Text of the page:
The Secret Life of the American Teenager (2008-2013) explores family, relationships, spirituality, and sexuality through the lens of teenage pregnancies and sexual encounters. Protagonist Amy Juergens is fifteen years old at the beginning of the series, distraught that she has become pregnant after her “one night at band camp” with Ricky Underwood. Freeform (originally ABC Family) aired this five-year saga. The representation of pregnant and sexually active teenagers is a framework for a host of other emotional and interpersonal considerations; the merit of viewing The Secret Life is the discovery of what surrounds these teenagers, how or if they ever learn to support one another. Teenage childbearing and parenthood are lifestyles equally dramatized, criticized, and normalized by the cast involved in these lifestyles. I measure development and regression of teenage and adult characters throughout the series, postulating that their abilities to thrive in society depend on the gaze of society itself. “The visual emphasis remains on the bodies of women, and white young mothers still appear to be key in covering the issue” (Vinson 157). Vinson’s writing on teen pregnancy, Ruiz’s attention to the Latina body in the character of Adrian Lee, and Dow’s text on feminism in prime-time television each enhance the discourse of a racial, gendered society in The Secret Life. Identity formations exist within the boundaries of a complicated, corrupted community. I am immersed in this fictional community, analyzing family dynamics, friendships, romantic relationships, religious beliefs, and moral authority on The Secret Life as guideposts for decision-making.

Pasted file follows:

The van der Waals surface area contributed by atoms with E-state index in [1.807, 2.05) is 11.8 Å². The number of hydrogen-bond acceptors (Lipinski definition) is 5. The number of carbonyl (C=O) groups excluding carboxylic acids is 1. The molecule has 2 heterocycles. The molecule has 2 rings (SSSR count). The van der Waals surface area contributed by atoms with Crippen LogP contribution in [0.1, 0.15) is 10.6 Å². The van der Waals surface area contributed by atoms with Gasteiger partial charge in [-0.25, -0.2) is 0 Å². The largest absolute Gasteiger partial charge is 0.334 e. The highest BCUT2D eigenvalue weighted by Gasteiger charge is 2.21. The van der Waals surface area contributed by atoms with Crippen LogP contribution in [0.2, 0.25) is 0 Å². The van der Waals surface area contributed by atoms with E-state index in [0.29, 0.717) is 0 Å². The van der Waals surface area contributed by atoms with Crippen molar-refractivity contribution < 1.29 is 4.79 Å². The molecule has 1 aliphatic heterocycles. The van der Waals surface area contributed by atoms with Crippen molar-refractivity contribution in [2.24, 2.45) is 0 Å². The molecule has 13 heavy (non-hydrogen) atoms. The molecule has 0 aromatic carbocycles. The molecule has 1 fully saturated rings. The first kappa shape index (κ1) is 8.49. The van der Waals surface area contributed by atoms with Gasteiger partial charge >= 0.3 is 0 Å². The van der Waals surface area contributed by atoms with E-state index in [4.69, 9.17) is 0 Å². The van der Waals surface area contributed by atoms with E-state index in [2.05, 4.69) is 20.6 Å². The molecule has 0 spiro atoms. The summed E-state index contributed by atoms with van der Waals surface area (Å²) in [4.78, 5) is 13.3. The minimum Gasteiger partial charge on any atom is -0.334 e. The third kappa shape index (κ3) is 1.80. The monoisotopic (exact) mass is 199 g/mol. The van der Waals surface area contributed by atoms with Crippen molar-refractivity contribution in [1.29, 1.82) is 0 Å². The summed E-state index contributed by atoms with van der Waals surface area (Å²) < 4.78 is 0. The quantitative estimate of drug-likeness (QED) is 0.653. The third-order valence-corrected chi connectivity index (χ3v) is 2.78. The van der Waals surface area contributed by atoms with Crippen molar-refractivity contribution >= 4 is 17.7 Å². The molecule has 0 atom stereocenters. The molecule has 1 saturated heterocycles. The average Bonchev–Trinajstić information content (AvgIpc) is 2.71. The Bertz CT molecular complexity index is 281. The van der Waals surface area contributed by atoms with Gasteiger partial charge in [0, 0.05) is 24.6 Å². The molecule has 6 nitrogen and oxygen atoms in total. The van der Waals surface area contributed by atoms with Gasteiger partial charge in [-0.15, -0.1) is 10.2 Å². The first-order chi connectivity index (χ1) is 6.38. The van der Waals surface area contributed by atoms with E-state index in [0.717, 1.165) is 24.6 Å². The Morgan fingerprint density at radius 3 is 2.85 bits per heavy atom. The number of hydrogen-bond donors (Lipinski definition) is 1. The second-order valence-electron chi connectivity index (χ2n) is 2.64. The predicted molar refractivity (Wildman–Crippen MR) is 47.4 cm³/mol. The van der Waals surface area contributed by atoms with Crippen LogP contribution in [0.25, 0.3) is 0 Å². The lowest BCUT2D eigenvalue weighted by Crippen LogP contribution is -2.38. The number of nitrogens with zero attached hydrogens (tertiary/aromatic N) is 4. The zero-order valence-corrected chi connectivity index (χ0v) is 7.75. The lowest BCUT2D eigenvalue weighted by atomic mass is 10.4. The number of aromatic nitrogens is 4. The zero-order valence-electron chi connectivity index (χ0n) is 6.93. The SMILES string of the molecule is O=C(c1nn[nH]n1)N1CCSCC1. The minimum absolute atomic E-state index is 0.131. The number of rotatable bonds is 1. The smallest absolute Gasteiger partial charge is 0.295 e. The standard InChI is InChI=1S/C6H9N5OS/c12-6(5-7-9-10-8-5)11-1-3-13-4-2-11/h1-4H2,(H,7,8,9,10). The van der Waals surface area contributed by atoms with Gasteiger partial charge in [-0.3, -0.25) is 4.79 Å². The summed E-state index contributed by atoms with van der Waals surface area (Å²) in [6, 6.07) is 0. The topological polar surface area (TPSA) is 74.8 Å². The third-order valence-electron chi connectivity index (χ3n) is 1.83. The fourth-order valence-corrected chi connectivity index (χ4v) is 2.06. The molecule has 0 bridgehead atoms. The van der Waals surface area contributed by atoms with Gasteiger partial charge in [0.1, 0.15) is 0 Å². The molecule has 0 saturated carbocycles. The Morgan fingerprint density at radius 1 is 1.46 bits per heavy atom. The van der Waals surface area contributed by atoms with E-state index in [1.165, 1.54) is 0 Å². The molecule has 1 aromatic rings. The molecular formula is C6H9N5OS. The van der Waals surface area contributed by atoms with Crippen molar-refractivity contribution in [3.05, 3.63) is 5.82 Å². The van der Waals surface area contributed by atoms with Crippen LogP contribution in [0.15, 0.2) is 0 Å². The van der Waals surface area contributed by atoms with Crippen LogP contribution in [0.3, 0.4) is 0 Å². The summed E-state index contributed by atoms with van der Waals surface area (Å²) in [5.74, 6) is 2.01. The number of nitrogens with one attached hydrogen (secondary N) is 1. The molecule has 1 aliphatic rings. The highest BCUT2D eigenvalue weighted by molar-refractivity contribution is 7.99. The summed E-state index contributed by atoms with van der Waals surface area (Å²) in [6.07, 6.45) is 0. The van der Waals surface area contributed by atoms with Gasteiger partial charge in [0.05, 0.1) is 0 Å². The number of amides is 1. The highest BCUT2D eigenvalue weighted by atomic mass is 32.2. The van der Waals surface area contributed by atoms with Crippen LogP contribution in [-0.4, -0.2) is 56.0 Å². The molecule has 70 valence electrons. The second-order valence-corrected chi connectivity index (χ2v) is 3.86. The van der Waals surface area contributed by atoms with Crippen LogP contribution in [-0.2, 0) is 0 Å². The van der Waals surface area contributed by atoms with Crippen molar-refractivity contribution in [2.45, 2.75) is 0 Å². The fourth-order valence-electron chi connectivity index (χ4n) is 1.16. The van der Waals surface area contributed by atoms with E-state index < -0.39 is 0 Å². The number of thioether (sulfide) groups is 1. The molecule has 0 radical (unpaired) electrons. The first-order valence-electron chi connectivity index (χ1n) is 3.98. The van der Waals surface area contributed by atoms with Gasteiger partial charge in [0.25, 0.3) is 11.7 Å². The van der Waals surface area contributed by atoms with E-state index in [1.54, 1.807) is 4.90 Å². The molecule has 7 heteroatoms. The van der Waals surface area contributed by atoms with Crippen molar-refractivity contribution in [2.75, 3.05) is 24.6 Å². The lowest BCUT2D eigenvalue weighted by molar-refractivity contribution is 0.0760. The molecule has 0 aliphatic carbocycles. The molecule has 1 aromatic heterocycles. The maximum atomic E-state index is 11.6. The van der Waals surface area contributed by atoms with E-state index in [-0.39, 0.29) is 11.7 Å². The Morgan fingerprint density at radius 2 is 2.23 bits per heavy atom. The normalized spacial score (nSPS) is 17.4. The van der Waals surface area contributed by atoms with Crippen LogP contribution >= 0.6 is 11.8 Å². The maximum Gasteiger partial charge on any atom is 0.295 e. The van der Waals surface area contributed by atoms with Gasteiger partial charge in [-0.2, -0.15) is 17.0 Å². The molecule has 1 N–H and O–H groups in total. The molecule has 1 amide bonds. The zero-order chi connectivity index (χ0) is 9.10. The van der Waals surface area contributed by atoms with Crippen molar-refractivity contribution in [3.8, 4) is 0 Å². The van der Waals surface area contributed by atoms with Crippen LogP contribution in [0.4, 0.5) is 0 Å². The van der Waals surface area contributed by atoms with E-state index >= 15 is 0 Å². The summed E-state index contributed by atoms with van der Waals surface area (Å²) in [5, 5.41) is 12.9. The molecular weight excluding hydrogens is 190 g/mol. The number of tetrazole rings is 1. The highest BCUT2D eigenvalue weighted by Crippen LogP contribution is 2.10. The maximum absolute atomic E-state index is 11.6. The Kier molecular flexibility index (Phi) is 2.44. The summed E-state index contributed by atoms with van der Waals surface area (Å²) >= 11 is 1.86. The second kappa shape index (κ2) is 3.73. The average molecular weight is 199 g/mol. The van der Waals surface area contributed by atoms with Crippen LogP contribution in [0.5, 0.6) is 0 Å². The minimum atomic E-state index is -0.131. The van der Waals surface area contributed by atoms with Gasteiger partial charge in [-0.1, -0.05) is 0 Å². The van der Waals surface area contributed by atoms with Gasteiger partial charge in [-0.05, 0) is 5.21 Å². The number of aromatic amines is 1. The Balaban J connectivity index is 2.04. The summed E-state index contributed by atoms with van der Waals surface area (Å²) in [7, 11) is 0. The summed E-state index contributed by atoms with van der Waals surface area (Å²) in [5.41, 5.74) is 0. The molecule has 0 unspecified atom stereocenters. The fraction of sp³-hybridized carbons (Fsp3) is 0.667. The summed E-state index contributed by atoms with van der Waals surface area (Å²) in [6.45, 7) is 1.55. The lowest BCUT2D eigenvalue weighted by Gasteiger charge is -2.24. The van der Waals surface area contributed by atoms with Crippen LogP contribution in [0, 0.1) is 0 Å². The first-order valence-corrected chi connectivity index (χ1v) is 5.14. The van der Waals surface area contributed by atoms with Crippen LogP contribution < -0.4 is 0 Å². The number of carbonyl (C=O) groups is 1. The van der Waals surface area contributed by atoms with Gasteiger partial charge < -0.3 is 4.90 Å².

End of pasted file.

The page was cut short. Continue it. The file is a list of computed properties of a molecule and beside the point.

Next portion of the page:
I am a second-year master's student at Yale studying religion and music. I am currently working on an independent study with my advisor in which we study television, music, religion, race, gender, and public discourse. I am from Jacksonville, Florida where I taught middle and elementary school.